If you went into the war room of every NFL team and asked "who wants a safety that can do it all?" a vast majority of hands would go up. That's because almost every team in the NFL could use an elite safety, and there is one prospect who could fill the void for many – Jamal Adams.

The LSU product, simply put, is a stud. He can tackle, cover, blitz and do just about anything else you ask him to. In 2016, Adams recorded 76 tackles, 7.5 for loss and one interception. He had a standout performance against Heisman Trophy winner Lamar Jackson and the Louisville Cardinals in the Citrus Bowl last December consisted of in a LSU's 29-9 victory.

Adams and the Tigers held Jackson to just 153 yards passing and 33 yards on the ground. Adams accounted for six tackles, including one tackle for a loss, and a pass defended as he was tasked with shadowing Jackson all day.

At the NFL combine last weekend, Adams posted a 4.56 sec 40-yard dash and a 31.5 inch vertical jump. No, those aren't eye popping numbers, but this GIF sure is.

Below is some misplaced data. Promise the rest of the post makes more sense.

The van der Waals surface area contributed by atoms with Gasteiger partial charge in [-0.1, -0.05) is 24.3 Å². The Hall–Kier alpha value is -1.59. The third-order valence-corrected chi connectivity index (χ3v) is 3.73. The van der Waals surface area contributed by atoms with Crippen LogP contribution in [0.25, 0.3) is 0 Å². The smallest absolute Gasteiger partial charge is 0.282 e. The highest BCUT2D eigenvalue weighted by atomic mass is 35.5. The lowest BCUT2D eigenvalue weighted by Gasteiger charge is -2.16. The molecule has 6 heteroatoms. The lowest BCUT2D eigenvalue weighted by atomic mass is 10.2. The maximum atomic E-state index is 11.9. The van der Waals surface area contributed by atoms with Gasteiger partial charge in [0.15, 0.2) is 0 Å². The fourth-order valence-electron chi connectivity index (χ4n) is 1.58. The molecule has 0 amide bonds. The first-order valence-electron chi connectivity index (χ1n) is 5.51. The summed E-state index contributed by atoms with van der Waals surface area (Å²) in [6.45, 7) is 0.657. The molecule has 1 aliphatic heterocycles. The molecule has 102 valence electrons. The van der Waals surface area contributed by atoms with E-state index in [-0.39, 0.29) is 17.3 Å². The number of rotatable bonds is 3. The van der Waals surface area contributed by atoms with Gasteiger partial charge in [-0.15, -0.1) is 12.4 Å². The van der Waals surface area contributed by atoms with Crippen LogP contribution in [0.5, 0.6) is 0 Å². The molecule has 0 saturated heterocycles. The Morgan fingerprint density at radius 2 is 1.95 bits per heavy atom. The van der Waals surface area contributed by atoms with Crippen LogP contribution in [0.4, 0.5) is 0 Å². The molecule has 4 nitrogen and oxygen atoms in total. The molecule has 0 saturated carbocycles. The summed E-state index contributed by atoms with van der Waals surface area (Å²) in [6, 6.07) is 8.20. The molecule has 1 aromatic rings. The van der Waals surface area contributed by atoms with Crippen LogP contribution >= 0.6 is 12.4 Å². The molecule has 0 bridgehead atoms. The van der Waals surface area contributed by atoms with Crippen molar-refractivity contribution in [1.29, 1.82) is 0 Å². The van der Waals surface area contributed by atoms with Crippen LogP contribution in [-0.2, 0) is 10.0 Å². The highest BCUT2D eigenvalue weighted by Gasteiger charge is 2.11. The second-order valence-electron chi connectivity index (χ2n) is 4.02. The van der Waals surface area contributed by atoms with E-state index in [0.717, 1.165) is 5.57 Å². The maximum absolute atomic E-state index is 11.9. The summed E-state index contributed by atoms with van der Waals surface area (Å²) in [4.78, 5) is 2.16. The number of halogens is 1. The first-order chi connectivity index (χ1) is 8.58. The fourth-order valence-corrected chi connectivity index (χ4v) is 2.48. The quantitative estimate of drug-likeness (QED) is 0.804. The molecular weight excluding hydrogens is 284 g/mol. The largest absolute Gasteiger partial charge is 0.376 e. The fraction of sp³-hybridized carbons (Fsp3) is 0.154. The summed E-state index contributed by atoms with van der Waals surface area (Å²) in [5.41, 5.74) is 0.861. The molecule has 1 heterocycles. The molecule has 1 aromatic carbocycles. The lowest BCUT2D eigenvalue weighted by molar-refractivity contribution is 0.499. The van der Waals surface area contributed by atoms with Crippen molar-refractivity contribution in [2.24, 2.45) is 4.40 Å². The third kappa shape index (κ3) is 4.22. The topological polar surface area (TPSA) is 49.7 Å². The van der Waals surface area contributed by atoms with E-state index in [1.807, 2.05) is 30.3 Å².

Adams is a hard-hitting safety. He isn’t afraid to creep up to the line of scrimmage and get his hands dirty. He has a low center of gravity, resulting in tackles that don’t often miss which plays well in run defense. He plays downhill and can set a tone and change a game with one hit or interception.

People may wonder why he only had one interception in 2016. Well, there's really a simply answer.

Would you want to throw in the direction of someone who could make plays like this?

At the back end of the defense, Adams utilizes his high football IQ. He is adept at making changes pre-snap and aligning the defense. Adams also does not get fooled on trick plays, and stays at home on the weak side. Against tight ends, Adams uses his 6’1, 213 pound frame to his advantage. He doesn't get overpowered and bullied in the redzone or up the seam.

More than anything, though, GMs and scouts have raved about his leadership. Adams played on an LSU defense that was absolutely stacked and rose to the top. The intangibles he brings to the field are undeniable.

Areas of his game that need improvement are overrunning plays and being too physical. At times, Adams can be a bit overzealous. Fortunately he did not draw any penalties in 2016, but he will need to keep his head on a swivel to not get burned on play action in the NFL.

Adams was a star at LSU and has all the makings to be one in the NFL. As a safety who can play deep, fill the box, or even cover the slot, Adams will likely find himself taken among the first five picks. Several teams have a hole at safety – the question now just becomes who fills theirs by taking Adams.

Would you trade up to select Jamal Adams early in the first round? Share your thoughts with Reece on Twitter @ReeceWaddell15.